Following the surprising Brexit vote in June, the Bank of England quickly moved to support the economy by cutting interest rates and stepping up purchases of government and corporate bonds. Stock markets across Europe, including the UK’s FTSE 100, moved higher during the third quarter as the shock from Brexit wore off. It will still take some time to see the effects of Brexit as the UK Parliament has yet to formally file to leave the European Union. Valuations in Europe look less expensive than in the US as market returns have been tempered by fears of political risk as growing anti-globalization movements threaten to impact elections over the next year. Also weighing on the European financial system is a potential fine of $14 billion that the US government is considering imposing on Deutsche Bank, Germany’s largest bank.
Most central bankers would admit we are seeing diminishing returns after eight years of monetary policy measures. Something else is needed to kick-start growth and the presidential election is unlikely to be the catalyst. Two important things to watch for are productivity and fiscal policy.
At nearly 70%, the largest component of GDP is personal consumption. On that front, the numbers look fairly good given that job creation has brought the unemployment rate down to the point that we’re starting to see wage gains. Productivity, on the other hand, has not rebounded as it typically does in economic recoveries. Some predict that automation or increased connectivity of everyday objects (i.e. the “Internet of Things”) will begin to move the needle but productivity growth has historically been difficult to forecast.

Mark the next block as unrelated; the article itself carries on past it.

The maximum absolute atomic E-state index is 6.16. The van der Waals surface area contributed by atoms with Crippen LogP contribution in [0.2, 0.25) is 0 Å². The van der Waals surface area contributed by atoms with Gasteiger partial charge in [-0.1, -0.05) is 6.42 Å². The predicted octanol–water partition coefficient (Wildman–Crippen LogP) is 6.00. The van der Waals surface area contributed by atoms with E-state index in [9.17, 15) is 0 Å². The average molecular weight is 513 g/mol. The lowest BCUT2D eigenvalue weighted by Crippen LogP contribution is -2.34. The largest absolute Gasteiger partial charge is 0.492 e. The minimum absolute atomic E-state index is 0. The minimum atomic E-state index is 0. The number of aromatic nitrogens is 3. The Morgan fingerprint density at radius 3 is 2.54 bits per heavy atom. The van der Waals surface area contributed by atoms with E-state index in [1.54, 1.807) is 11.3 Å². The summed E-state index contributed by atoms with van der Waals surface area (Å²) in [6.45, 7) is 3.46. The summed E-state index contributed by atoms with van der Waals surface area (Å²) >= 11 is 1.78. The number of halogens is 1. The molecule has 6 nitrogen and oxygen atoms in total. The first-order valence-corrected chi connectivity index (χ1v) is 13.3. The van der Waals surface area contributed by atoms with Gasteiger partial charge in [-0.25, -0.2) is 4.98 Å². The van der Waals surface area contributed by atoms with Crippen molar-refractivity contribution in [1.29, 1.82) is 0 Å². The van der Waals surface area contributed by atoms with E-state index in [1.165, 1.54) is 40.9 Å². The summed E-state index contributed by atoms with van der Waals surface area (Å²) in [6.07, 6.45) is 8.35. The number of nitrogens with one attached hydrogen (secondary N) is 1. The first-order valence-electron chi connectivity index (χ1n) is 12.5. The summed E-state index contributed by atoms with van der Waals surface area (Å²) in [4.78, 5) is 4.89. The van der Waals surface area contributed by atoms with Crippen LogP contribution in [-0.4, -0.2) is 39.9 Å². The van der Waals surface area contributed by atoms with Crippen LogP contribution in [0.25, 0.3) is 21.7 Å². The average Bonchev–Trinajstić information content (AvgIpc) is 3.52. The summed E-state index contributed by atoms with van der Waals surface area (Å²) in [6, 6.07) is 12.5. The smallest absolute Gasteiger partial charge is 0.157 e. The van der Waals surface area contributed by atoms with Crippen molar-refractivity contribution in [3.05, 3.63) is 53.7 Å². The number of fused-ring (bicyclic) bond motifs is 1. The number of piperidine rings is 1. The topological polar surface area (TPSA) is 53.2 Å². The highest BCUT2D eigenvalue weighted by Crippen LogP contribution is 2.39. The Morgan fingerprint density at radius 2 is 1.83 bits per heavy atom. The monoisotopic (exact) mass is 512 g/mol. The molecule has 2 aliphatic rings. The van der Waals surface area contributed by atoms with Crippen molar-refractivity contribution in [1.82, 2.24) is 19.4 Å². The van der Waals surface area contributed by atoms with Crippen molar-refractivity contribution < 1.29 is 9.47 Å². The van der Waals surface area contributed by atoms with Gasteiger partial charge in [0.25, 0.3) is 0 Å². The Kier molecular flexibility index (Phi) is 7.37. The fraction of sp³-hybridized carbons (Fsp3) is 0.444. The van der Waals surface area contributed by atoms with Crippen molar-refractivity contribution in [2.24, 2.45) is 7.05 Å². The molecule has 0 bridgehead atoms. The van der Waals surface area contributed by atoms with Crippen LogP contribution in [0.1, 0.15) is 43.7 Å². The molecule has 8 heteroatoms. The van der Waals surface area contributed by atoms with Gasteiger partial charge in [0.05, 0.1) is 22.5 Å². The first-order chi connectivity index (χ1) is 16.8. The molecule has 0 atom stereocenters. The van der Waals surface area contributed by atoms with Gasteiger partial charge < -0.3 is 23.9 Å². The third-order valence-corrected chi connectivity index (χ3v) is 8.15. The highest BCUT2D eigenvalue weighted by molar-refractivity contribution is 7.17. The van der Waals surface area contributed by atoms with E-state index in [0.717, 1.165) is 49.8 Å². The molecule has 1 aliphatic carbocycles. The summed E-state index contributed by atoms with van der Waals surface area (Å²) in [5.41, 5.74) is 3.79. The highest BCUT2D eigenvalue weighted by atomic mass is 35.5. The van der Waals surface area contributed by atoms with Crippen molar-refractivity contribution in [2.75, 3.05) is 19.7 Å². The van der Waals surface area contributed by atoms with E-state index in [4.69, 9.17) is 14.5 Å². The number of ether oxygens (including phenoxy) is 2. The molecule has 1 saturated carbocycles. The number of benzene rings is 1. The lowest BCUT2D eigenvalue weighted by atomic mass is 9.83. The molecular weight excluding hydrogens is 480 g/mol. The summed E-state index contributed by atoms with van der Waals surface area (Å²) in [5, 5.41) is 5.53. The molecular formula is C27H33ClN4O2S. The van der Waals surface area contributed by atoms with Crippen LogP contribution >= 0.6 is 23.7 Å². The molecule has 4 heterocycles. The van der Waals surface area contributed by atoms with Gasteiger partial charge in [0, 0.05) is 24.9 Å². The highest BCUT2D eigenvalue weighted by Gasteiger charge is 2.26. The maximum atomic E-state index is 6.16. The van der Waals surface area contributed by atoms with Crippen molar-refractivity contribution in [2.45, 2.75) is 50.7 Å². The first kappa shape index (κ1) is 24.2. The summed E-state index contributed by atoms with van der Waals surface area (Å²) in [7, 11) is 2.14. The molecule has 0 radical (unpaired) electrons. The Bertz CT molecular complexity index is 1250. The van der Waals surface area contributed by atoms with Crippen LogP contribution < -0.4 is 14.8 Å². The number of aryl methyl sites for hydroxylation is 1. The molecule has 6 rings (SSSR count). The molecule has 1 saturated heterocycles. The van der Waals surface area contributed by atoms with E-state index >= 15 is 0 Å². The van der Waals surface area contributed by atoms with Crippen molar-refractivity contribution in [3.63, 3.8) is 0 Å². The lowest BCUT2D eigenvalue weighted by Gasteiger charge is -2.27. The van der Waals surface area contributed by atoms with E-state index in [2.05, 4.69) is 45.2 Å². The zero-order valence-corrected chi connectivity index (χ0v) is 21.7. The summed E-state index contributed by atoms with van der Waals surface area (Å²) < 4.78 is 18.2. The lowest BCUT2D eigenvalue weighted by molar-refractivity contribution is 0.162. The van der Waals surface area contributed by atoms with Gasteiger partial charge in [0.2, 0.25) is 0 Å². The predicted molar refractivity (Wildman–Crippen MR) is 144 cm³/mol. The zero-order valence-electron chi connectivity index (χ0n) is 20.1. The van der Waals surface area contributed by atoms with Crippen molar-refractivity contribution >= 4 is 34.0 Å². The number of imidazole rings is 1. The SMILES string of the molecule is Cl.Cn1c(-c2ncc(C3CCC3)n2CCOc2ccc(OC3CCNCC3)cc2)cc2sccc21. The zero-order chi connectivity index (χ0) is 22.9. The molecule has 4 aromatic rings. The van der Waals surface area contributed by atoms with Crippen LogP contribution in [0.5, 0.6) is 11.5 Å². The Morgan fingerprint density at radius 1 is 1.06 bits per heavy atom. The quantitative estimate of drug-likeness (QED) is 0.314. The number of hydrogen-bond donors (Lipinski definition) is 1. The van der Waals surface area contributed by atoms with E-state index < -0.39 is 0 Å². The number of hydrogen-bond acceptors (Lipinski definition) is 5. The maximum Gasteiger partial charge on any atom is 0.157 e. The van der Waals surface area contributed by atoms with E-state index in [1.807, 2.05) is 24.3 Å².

Over the past eight years, central banks have provided unprecedented stimulus through monetary policy as lawmakers of developed nations have been reticent to use fiscal policy (government spending) in the face of strong support for austerity. This may change in the in the US in the near future as both Donald Trump and Hillary Clinton have talked about upgrading our infrastructure. If Congress approves new spending on highways, the power grid and other essentials, it could have long-term effects. We think this is something to watch.
It would appear that we are nearing a major inflection point with the election looming. Just a few months ago, it seemed the same way in the UK with the Brexit vote and yet British citizens continued to get up each morning, go to work and spend money and the UK stock market calmed down and even moved higher. In our opinion, regardless of the election results, our experience in the US isn’t likely to be much different. We’ll continue to see the usual gyrations but that shouldn’t change long-term investment plans. As always, our advice is to stay the course with the knowledge that companies will adapt to a changing world and find ways to prosper.